1. create a circuit board with 5 large diodes (10 amp +) wired in series. This will create a 3.5V drop which on a typical car will mean that approx 10V will be seen after the diodes. This is not a regulated supply so the voltage will fluctuate with battery charge.

2. Run a wire from the battery to a 2 amp fuse, and then from the fuse to the circuit board made in step 1.

3. Hook the circuit board to the power input of the DVD player.

4. Enjoy a movie!

Five diodes is just an estimate. You may only need 4 or you may need 6 to get the right voltage drop. It all depends on how good your vehicles charging system is. Diodes create approx 0.7 V drop across them. Providing a small over or undervoltage will not harm the internal electronics. Most gear is made to handle +/- 2V differences from spec. Just be sure to use large diodes so heat isn't an issue. Small ones will burn up at larger currents.

#6 of 22 OFFLINE   Dave_vega

Dave_vega

    Stunt Coordinator



  • 168 posts
  • Join Date: Dec 16 2002

Posted June 15 2004 - 01:26 PM

thanks for the help brad..do you possibly have any links to the diods and circuit board?

#7 of 22 OFFLINE   Brad_Harper

Brad_Harper

    Stunt Coordinator



  • 132 posts
  • Join Date: Jul 05 2001

Posted June 16 2004 - 12:09 AM

The circuit board you will probably have to make yourself unfortunately. The diodes you can pick up at any electronic parts store. Rectifier diodes will work best. You probably really dont need a board, you just have to solder the diodes together in series. Most diodes have flexible leads so you should be able to make something compact easy enough.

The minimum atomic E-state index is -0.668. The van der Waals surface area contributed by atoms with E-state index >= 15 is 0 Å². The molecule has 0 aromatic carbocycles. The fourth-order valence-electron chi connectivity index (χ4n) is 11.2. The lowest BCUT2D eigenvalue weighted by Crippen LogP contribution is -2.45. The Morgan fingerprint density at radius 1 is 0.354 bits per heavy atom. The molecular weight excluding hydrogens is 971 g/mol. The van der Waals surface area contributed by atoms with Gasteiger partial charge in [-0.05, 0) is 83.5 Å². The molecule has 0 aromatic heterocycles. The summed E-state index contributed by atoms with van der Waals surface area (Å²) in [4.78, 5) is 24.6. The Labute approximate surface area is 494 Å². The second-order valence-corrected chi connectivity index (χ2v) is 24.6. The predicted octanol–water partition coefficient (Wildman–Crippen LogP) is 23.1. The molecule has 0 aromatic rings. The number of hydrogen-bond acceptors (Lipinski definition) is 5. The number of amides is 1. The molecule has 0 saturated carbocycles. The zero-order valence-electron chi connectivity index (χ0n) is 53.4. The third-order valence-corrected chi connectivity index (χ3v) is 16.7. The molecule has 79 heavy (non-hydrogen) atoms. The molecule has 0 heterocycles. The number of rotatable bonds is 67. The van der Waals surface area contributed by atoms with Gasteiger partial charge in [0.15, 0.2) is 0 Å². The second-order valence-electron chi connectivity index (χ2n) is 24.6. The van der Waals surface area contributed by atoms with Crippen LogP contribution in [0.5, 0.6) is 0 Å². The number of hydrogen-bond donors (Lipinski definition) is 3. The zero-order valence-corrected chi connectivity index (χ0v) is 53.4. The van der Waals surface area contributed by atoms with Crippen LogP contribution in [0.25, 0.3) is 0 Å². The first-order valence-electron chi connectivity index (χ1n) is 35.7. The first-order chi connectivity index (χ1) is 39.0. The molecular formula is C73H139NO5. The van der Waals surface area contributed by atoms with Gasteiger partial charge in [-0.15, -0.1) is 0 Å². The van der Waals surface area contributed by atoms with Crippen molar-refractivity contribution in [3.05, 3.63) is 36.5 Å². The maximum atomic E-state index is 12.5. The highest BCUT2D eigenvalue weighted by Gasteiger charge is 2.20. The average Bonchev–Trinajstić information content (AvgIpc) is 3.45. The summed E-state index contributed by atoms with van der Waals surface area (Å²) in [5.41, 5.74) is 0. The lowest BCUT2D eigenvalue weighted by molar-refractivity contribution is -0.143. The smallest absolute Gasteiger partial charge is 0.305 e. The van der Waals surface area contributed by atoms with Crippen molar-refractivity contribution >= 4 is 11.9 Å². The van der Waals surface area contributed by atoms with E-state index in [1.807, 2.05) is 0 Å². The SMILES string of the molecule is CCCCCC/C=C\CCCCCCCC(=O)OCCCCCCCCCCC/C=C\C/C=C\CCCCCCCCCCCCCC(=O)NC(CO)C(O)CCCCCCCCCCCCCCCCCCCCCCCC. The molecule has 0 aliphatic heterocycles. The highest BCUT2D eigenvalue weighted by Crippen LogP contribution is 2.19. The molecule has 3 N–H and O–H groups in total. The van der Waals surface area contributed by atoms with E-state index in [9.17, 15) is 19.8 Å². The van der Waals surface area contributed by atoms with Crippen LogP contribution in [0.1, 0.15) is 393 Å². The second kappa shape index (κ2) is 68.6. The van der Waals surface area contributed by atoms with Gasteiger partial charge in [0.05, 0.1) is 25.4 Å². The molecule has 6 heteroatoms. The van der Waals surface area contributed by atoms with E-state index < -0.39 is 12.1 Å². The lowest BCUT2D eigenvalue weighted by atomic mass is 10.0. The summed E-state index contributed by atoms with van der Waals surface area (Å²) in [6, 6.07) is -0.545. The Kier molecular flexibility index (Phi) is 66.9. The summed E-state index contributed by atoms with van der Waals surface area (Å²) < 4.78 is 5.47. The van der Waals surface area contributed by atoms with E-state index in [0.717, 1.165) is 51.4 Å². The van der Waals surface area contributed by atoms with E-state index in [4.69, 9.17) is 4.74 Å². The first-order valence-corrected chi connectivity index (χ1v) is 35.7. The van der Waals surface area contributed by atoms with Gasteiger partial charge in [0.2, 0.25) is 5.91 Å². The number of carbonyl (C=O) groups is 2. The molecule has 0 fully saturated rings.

#8 of 22 OFFLINE   Dave_vega

Dave_vega

    Stunt Coordinator



  • 168 posts
  • Join Date: Dec 16 2002

Posted June 20 2004 - 03:39 PM

thanks again brad..I was talking a guy I know about these diodes and he suggested a large 20 watt resistor..he said it would do the same thing..any clue about the resistors? he said I would need a 1.2 ohm resistor to make the drop from 12v-10v..i'm just trying to figure out what would be easier..and 1 big resistor would suit my needs better I think..thanks in advance..

#9 of 22 OFFLINE   Dave Milne

Dave Milne

    Supporting Actor



  • 569 posts
  • Join Date: Jul 02 2001

Posted June 21 2004 - 01:23 AM

Dave,
The diodes are really better than the resistor. They provide relatively constant voltage drop regardless of current. The resistor is going to result in large voltage fluctuations as current changes (DVD playing, not playing, drawer motor energized, etc). Even the high-frequency current fluctuations caused by the digital circuitry will cause lots of power line noise with a resistor installed.

If you're looking for a one-part solution, a fixed 10Vdc voltage regulator like LM7810 would be great. Problem is, the 7810 has fairly high drop-out (2.0 - 2.5V). So, if the car is off and the battery dips below 12, it will fall out of regulation. Somebody probably makes an LDO (low drop out) fixed 10V regulator. I'll take a look and see what I come up with. You can always use an adjustable LDO regulator, but that requires a few more parts.

#10 of 22 OFFLINE   Dave_vega

Dave_vega

    Stunt Coordinator



  • 168 posts
  • Join Date: Dec 16 2002

Posted June 20 2004 - 03:39 PM

thanks again brad..I was talking a guy I know about these diodes and he suggested a large 20 watt resistor..he said it would do the same thing..any clue about the resistors? he said I would need a 1.2 ohm resistor to make the drop from 12v-10v..i'm just trying to figure out what would be easier..and 1 big resistor would suit my needs better I think..thanks in advance..

#11 of 22 OFFLINE   Dave Milne

Dave Milne

    Supporting Actor



  • 569 posts
  • Join Date: Jul 02 2001

Posted June 21 2004 - 01:23 AM

Dave,